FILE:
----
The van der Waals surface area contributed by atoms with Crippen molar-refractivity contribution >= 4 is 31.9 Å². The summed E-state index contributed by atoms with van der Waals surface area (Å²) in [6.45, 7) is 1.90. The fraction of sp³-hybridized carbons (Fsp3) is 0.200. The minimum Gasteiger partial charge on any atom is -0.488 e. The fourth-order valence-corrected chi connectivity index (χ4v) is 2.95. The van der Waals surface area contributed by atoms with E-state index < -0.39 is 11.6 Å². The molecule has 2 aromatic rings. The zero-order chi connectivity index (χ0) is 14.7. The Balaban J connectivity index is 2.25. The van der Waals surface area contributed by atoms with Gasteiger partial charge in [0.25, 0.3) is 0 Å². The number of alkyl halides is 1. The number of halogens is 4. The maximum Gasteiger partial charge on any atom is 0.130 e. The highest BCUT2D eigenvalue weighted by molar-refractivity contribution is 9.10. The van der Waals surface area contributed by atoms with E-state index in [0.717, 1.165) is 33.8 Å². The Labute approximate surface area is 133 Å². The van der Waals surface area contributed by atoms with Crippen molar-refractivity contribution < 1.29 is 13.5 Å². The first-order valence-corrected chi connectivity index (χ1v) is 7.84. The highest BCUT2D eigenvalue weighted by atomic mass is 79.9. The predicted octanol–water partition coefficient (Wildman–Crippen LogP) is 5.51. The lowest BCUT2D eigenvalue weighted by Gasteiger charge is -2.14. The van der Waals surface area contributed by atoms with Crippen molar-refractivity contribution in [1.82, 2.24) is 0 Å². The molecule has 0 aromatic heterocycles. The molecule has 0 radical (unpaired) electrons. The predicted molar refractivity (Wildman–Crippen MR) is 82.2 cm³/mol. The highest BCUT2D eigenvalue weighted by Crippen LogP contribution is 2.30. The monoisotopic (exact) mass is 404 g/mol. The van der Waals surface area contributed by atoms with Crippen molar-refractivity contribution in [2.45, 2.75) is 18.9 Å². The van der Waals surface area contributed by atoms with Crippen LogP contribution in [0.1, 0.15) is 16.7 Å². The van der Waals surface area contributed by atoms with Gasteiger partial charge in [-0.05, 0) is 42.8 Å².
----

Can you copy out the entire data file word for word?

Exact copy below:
The van der Waals surface area contributed by atoms with Crippen molar-refractivity contribution >= 4 is 31.9 Å². The summed E-state index contributed by atoms with van der Waals surface area (Å²) in [6.45, 7) is 1.90. The fraction of sp³-hybridized carbons (Fsp3) is 0.200. The minimum Gasteiger partial charge on any atom is -0.488 e. The fourth-order valence-corrected chi connectivity index (χ4v) is 2.95. The van der Waals surface area contributed by atoms with E-state index < -0.39 is 11.6 Å². The molecule has 2 aromatic rings. The zero-order chi connectivity index (χ0) is 14.7. The Balaban J connectivity index is 2.25. The van der Waals surface area contributed by atoms with Gasteiger partial charge in [0.25, 0.3) is 0 Å². The number of alkyl halides is 1. The number of halogens is 4. The maximum Gasteiger partial charge on any atom is 0.130 e. The highest BCUT2D eigenvalue weighted by molar-refractivity contribution is 9.10. The van der Waals surface area contributed by atoms with E-state index in [0.717, 1.165) is 33.8 Å². The Labute approximate surface area is 133 Å². The van der Waals surface area contributed by atoms with Crippen molar-refractivity contribution < 1.29 is 13.5 Å². The first-order valence-corrected chi connectivity index (χ1v) is 7.84. The highest BCUT2D eigenvalue weighted by atomic mass is 79.9. The predicted octanol–water partition coefficient (Wildman–Crippen LogP) is 5.51. The lowest BCUT2D eigenvalue weighted by Gasteiger charge is -2.14. The van der Waals surface area contributed by atoms with Crippen molar-refractivity contribution in [1.82, 2.24) is 0 Å². The molecule has 0 aromatic heterocycles. The molecule has 0 radical (unpaired) electrons. The predicted molar refractivity (Wildman–Crippen MR) is 82.2 cm³/mol. The highest BCUT2D eigenvalue weighted by Crippen LogP contribution is 2.30. The monoisotopic (exact) mass is 404 g/mol. The van der Waals surface area contributed by atoms with Crippen molar-refractivity contribution in [2.45, 2.75) is 18.9 Å². The van der Waals surface area contributed by atoms with Crippen LogP contribution in [0.1, 0.15) is 16.7 Å². The van der Waals surface area contributed by atoms with Gasteiger partial charge in [-0.05, 0) is 42.8 Å².